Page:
What you want is to maintain the aspect ratio of your original image. This is the ratio between the width and the height of the image. So you calculate the factor by which you have to resize the image in the vertical and horizontal direction and then you keep the higher of the two. In pseudocode:

``````target_height = 768
target_width = 1024
# v_fact and h_fact are the factor by which the original vertical / horizontal
# image sizes should be multiplied to get the image to your target size.
v_fact = target_height / im_height
h_fact = target_width / im_width
# you want to resize the image by the same factor in both vertical
# and horizontal direction, so you need to pick the correct factor from
# v_fact / h_fact so that the largest (relative to target) of the new height/width
# equals the target height/width and the smallest is lower than the target.
# this is the lowest of the two factors
im_fact = min(v_fact, h_fact)
new_height = im_height * im_fact
new_width = im_width * im_fact
image.resize(new_width, new_height)
``````
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This is great, here is a shorter PHP version: list(\$width, \$height, \$type, \$attr) = getimagesize(\$path); \$ratio = min(\$maxHeight / \$height, \$maxWidth / \$width); \$newHeight = ceil(\$height * \$ratio); \$newWidth = ceil(\$width * \$ratio); –  Kus Jun 11 '13 at 7:33

What you need is to 'maintain' the 'width/height' ratio. Originally you have an image of size (wxh) 500x1000, this width/height ratio is 0.5 . Assuming you are changing 1000 to 768 in height, your result width would be 0.5 * 768 = 384.

Another example, 1800 x 1200 and your 'new' height is 200, then your 'new' width is 300 because 300/200 is 1.5 and 1800/1200 is also 1.5. Gd luck.

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What I would do is:

1. resize image to the fixed desired WIDTH, keeping width/height ratio,
2. check if height is greater than max allowed,
3. if it is, discard the resizing. Resize again to desired HEIGHT, again keeping the X/Y ratio.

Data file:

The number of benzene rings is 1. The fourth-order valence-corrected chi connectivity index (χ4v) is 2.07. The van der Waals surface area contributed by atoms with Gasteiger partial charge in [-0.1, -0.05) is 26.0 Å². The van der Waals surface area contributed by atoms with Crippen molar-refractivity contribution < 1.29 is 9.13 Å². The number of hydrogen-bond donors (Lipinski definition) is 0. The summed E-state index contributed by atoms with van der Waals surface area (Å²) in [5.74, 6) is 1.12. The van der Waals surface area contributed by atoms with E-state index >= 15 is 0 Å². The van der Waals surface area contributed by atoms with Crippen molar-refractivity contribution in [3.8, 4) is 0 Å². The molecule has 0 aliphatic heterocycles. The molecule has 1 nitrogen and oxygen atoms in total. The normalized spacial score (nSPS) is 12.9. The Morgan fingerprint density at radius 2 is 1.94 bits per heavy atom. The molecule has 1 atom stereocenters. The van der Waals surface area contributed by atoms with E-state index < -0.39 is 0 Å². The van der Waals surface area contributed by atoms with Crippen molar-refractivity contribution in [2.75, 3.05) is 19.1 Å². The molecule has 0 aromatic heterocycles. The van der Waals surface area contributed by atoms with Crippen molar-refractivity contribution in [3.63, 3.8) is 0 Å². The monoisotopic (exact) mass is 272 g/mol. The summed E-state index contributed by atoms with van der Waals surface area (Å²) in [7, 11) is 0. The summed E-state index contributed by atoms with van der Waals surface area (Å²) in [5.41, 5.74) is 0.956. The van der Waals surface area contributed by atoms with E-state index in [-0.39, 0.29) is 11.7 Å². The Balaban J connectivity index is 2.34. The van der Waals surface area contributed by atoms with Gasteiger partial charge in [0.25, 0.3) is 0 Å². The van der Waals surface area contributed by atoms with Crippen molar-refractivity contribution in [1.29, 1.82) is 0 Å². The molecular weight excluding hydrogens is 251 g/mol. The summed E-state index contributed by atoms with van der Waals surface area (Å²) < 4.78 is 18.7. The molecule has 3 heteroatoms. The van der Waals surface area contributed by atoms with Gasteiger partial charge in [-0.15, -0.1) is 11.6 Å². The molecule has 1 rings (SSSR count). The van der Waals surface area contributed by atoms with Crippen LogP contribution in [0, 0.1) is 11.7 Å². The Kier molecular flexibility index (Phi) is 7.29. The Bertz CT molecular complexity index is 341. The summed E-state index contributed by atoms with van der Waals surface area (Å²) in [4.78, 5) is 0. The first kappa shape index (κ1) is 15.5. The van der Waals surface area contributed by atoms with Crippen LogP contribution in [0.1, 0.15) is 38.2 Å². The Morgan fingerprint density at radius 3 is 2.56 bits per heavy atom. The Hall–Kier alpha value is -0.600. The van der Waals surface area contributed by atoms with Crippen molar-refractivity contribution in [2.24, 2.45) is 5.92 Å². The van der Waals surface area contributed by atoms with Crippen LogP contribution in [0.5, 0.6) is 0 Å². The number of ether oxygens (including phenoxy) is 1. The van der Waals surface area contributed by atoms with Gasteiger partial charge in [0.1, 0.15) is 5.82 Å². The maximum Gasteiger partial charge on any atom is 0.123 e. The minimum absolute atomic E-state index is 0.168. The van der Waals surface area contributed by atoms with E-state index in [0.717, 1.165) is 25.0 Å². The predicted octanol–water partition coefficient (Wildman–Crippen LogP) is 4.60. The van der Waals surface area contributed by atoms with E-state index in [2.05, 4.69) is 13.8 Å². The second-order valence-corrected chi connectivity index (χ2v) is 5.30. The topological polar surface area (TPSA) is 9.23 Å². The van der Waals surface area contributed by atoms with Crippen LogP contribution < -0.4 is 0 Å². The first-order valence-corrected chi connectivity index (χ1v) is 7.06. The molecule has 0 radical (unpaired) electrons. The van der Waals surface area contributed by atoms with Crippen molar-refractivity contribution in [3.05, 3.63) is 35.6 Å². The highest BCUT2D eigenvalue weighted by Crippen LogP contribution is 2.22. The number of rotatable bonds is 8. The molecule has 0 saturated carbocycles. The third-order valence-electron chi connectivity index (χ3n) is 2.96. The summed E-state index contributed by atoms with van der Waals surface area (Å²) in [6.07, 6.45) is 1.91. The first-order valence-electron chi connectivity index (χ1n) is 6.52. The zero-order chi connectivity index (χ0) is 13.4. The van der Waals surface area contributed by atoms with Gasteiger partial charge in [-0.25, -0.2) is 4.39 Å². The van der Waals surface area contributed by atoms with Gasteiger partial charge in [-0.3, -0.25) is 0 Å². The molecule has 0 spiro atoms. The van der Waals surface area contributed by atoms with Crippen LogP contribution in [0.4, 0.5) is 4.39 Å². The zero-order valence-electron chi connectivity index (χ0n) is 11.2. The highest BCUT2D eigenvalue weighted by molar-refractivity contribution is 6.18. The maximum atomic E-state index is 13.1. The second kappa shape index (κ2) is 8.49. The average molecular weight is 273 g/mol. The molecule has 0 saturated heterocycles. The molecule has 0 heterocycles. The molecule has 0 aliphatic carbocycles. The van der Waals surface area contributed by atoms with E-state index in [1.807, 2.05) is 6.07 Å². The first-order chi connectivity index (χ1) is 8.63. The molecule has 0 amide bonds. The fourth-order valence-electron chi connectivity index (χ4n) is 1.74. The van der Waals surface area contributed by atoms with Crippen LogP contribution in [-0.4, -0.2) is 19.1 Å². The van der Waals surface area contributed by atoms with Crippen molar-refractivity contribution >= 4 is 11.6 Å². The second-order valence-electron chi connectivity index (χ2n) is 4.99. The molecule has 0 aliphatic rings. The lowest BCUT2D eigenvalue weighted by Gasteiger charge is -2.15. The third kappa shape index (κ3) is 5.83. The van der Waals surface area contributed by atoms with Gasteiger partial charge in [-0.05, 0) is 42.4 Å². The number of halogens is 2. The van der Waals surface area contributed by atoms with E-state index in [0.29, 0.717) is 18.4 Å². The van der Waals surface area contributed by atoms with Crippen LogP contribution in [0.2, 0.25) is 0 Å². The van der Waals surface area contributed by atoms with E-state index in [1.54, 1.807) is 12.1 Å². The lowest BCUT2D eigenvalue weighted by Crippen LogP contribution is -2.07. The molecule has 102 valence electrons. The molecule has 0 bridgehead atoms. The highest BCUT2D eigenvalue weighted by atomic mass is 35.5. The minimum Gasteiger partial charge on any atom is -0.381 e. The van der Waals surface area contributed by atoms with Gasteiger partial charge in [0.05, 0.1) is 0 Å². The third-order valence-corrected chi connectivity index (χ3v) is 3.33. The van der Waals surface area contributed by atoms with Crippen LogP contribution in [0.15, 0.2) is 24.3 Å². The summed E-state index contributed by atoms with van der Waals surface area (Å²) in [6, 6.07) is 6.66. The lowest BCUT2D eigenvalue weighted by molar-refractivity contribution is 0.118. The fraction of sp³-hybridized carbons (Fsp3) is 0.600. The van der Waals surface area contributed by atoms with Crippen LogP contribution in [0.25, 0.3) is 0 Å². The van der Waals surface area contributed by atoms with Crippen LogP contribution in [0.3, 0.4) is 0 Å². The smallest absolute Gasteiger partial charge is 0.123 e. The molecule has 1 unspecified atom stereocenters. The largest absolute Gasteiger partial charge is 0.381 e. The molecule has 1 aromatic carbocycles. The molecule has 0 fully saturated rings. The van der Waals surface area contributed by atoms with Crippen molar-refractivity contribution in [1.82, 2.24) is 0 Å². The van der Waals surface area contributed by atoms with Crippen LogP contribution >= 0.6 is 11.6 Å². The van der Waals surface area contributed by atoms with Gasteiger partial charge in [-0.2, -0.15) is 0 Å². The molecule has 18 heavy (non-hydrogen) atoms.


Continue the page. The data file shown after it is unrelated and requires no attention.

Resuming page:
That is provided you always need to fit the image in the area, but you don't care if one of the sizes will be smaller then the actual area.

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resizing is an expensive operation (CPU wise). 50% of the time you'll be resizing the image twice. Better to calculate in advance wether resizing based on height or width is the desired option. –  jilles de wit Jul 6 '11 at 9:47
true. It is better to do just calculations and then resize once... –  Daniel Gruszczyk Jul 6 '11 at 9:52

You should resize it depending on what property is farer away from the maximum value. Then, calculate the ratio.

``````if((\$w - \$w_max) > (\$h - \$h_max)) {
\$w_new = \$w_max;
\$h_new = (int) (\$h * (\$w_max / \$w));
}
else {
\$h_new = \$h_max;
\$w_new = (int) (\$w * (\$h_max / \$h));
}
``````
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This only works correctly if your target size is square (\$w_max=\$h_max), otherwise you can get results where the new image is larger than the target size in either width or height depending on the relative sizes of the input image and target size. –  jilles de wit Jul 6 '11 at 9:52
For example: if input = 400x300 and target = 300x220 then your code would lead to an image of 300x225 which is larger than target. –  jilles de wit Jul 6 '11 at 9:57

Check the php code below :

``````\$new_width  = 1024;
\$new_height = 768;
\$this_image = "images/my_image";

list(\$width, \$height, \$type, \$attr) = getimagesize("\$this_image");

if (\$width > \$height) {
\$image_height = floor((\$height/\$width)*\$new_width);
\$image_width  = \$new_width;
} else {
\$image_width  = floor((\$width/\$height)*\$new_height);
\$image_height = \$new_height;
}
echo "<img src='\$this_image' height='\$image_height' width='\$image_width'>";
``````